Monday, September 17, 2007

The Kinder And Gentler Chase Edition Of "Inside NEXTEL Cup"

Something was different right from the start. Dave Despain's nervous laugh was gone. Michael Waltrip was quiet and low-key. Kenny Schrader was having fun. Greg Biffle was talking about his race. The Monday "Chase" edition of Inside NEXTEL Cup was on the air at SPEED, in a much kinder and gentler version.

It may have been a stern lecture by a network executive. It might have been because it was a beautiful day in New Hampshire and almost everybody raced. It also might have had something to do with the fact that around ten shows remained in the season, and perhaps in the future, of this venerable series.

Inside NEXTEL Cup was on the air and there was no sniping. There was no ignoring the host, badgering the guest driver, or ego trips. Three drivers and a moderator sat down and talked racing for one hour. They even had some fun and some laughs along the way.

This leads to one very simple question. What took SPEED so long to sort this out? Over the course of the season, The Daly Planet and many SPEED viewers have voiced their concerns about this series on this site and on the message boards.

Fans wanted this show to get better. Fans wanted this show to sort itself out. What they did not want was for Michael Waltrip to continue his antics. What they did not want was an angry and tired Kenny Schrader who was not even at the racetrack "phoning it in." What they did not want was Brian Vickers trying to play with the big boys like he had knowledge beyond his years.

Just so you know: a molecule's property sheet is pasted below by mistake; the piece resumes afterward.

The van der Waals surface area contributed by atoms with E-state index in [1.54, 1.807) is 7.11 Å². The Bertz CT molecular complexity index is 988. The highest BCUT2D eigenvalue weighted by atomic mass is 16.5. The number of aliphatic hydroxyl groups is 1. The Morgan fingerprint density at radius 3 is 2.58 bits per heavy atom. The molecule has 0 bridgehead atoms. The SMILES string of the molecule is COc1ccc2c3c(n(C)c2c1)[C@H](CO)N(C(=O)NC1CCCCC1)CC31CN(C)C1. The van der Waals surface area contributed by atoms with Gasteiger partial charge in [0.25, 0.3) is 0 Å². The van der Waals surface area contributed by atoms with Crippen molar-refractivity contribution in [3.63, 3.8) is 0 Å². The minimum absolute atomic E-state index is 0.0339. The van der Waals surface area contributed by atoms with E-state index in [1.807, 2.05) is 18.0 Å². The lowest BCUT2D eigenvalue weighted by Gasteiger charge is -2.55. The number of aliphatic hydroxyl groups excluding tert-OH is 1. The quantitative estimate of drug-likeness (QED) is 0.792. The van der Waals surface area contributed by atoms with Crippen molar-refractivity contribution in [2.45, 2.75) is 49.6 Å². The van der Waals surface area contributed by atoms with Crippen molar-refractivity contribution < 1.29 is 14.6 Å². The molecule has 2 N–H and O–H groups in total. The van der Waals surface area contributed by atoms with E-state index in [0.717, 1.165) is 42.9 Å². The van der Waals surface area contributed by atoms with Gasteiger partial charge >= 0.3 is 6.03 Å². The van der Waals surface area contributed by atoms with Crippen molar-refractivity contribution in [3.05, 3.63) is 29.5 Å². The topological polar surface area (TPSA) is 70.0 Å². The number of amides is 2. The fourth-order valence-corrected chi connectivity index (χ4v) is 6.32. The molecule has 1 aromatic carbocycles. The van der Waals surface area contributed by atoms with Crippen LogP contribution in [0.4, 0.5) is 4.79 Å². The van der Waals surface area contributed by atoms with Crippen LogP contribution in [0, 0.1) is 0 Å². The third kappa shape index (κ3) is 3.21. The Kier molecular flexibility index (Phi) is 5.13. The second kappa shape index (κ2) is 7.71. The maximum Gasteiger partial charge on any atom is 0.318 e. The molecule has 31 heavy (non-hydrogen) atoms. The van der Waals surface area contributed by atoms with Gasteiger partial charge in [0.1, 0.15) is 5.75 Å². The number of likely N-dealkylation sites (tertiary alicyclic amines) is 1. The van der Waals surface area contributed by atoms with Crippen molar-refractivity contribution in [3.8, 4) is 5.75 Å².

Other than the one hour NASCAR Now on ESPN2, this is it for NASCAR TV programming on the Monday night after the race. That is what made this show so powerful over time, even when SpeedVision was a tiny cable network just in its infancy. The word spread by Internet message board and word of mouth about a show "you just have to see."

There was a time when the water cooler talk for racing fans was "did you hear what Mikey said last night?" It was always funny, sometimes crazy, and always entertaining semi-chaos that showed off another side of the drivers that the fans loved. That feeling has been gone since Allen Bestwick and Johnny Benson were dismissed by a new SPEED VP who himself is now gone.

The new show, hosted by Dave Despain, struggled to get an identity in the shadow of the old classic program. While fans wanted the old style fun, things had changed. The format of the show was altered and the guest and the fun features eliminated. There were also a lot of changes taking place with the panelists.